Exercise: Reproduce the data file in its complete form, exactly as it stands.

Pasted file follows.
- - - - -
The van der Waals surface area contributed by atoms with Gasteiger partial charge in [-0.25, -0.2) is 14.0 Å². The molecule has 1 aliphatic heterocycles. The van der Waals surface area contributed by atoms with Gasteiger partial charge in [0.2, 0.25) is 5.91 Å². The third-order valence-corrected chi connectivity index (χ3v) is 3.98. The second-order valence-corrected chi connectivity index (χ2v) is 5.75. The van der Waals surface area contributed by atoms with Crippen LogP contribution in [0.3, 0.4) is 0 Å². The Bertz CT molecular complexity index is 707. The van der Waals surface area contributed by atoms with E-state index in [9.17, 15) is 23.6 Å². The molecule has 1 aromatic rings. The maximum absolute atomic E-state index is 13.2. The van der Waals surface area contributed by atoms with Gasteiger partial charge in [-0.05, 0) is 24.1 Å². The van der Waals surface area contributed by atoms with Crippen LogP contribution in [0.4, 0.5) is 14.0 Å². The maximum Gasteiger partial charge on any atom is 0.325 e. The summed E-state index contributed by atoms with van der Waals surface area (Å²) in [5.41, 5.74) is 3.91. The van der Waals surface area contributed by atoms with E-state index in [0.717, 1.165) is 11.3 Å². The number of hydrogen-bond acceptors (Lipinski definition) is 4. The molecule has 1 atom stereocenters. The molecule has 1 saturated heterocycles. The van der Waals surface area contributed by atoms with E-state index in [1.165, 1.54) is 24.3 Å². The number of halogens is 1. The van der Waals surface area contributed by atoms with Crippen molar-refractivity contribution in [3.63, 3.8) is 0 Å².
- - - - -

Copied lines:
The van der Waals surface area contributed by atoms with Gasteiger partial charge in [-0.25, -0.2) is 14.0 Å². The molecule has 1 aliphatic heterocycles. The van der Waals surface area contributed by atoms with Gasteiger partial charge in [0.2, 0.25) is 5.91 Å². The third-order valence-corrected chi connectivity index (χ3v) is 3.98. The second-order valence-corrected chi connectivity index (χ2v) is 5.75. The van der Waals surface area contributed by atoms with Crippen LogP contribution in [0.3, 0.4) is 0 Å². The Bertz CT molecular complexity index is 707. The van der Waals surface area contributed by atoms with E-state index in [9.17, 15) is 23.6 Å². The molecule has 1 aromatic rings. The maximum absolute atomic E-state index is 13.2. The van der Waals surface area contributed by atoms with Gasteiger partial charge in [-0.05, 0) is 24.1 Å². The van der Waals surface area contributed by atoms with Crippen LogP contribution in [0.4, 0.5) is 14.0 Å². The maximum Gasteiger partial charge on any atom is 0.325 e. The summed E-state index contributed by atoms with van der Waals surface area (Å²) in [5.41, 5.74) is 3.91. The van der Waals surface area contributed by atoms with E-state index in [0.717, 1.165) is 11.3 Å². The number of hydrogen-bond acceptors (Lipinski definition) is 4. The molecule has 1 atom stereocenters. The molecule has 1 saturated heterocycles. The van der Waals surface area contributed by atoms with E-state index in [1.165, 1.54) is 24.3 Å². The number of halogens is 1. The van der Waals surface area contributed by atoms with Crippen molar-refractivity contribution in [3.63, 3.8) is 0 Å².